by Andreas Kretschmar | 246,740 words

The English translation of the Bodhisattvacharyavatara (“entering the conduct of the bodhisattvas”), a Sanskrit text with Tibetan commentary. This book explains the bodhisattva concept and gives guidance to the Buddhist practitioner following the Mahāyāna path towards the attainment of enlightenment. The text was written in Sanskrit by Shantideva ...

Since time without beginning beings have mainly familiarized themselves with non-virtue [mi dge ba] and afflictions [nyon mong pa].

When a virtuous thought such as,

“I will practice the dharma; I want to reach enlightenment”

does arise in one’s mind, it is like the tail of a cow, which must be grasped by a blind person who has been lost in a vast desert for a long time.

One might wonder if bodhicitta can arise only if one is born as a human being. Generally speaking, bodhicitta is easier to develop from a human rebirth. Some exceptional beings have developed bodhicitta from rebirth in other realms, however. Buddha Śākyamuni, for example, is said to have first developed a mind of loving kindness,[1] not bodhicitta, when born in the hell realm.

Longchenpa recounts this story according to the Ratna-kūṭa[2] in his History of the Dharma:[3]

In a previous life, before Buddha Śākyamuni had become a bodhisattva, he was born in a hell where the inhabitants were forced to pull wagons. Harnessed to a wagon with his companion, the two of them were too weak to move their vehicle. The guards goaded them on, beating them with red-hot weapons, causing incredible suffering.

The future Buddha thought,

“Even two of us together cannot get the wagon to move, and each of us is suffering as much as the other. I will pull it and suffer alone, so that my companion can be relieved.”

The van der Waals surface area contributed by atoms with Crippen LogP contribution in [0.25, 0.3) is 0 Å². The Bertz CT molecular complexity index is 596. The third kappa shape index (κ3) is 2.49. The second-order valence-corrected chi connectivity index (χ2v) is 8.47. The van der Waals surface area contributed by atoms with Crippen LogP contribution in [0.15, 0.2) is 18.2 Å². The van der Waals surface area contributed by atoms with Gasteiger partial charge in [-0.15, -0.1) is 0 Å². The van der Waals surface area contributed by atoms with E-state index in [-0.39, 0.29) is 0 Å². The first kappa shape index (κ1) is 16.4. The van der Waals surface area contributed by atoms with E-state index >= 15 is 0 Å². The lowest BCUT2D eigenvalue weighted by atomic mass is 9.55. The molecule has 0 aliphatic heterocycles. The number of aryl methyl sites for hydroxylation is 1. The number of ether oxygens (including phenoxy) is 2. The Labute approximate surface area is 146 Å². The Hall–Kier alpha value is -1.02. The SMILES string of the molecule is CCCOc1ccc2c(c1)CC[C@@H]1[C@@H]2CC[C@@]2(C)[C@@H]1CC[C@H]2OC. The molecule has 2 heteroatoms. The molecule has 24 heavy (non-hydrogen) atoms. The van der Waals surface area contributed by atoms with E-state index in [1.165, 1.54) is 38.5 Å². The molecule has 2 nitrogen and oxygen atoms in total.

He said to the guards,

“Put his harness over my back, I will pull the cart on my own.”

The guards became furious, yelling,

“Who can prevent others from experiencing the effects of their own actions?”

and beating him about the head with their clubs. This good thought, however, immediately released our teacher from that life in hell, and he was reborn in a celestial realm of the ‘thirty-three gods’, where he attained the perfect body of a celestial child and was born into a perfect caste. It is taught that this was how he first began to benefit others. Furthermore, it is said that he purified his negative karma through this, marking the beginning of his positive karma.

After the future Buddha left the celestial realm, he took rebirth among humans as the son of a poor potter with the name Prabhāsa [snang byed].[4] The story of this rebirth is as follows:

Three countless aeons ago, in an aeon called ’Beautiful Appearance’ [mdzes par snang ba], a buddha with the name ’The Great Śākyamuni’ lived in a city called Varuna [ba ru na]. He looked exactly like our Buddha Śākyamuni, and at that time he was teaching the dharma in the center of the city. Because it was a time of the five decadences, where beings had a lifespan of a hundred years and were small in physical size, this buddha had appeared accordingly, with equal lifespan and size.

The first person among his entourage [’khor ’dus pa’i dang po] was a monk called ’King of Dharma Teachers’ [chos smra ba’i rgyal po], who had the power of samādhi and later became Bodhisattva Mañjuśrī.

While he was dwelling in samādhi, he viewed with his clairvoyance which being was developing, which declining, which had the potential to become a buddha, and which would go to the hell realms. He saw that the son of a potter with the name Prabhāsa [snang byed], someone of low caste, who lived at the periphery of the city, had the potential to become a buddha.

To tame him, this monk went to the city to beg for alms, taking his begging bowl filled with rice gruel. He went to the potter’s house, but both father and mother had gone out to work. He met the child, who was playing.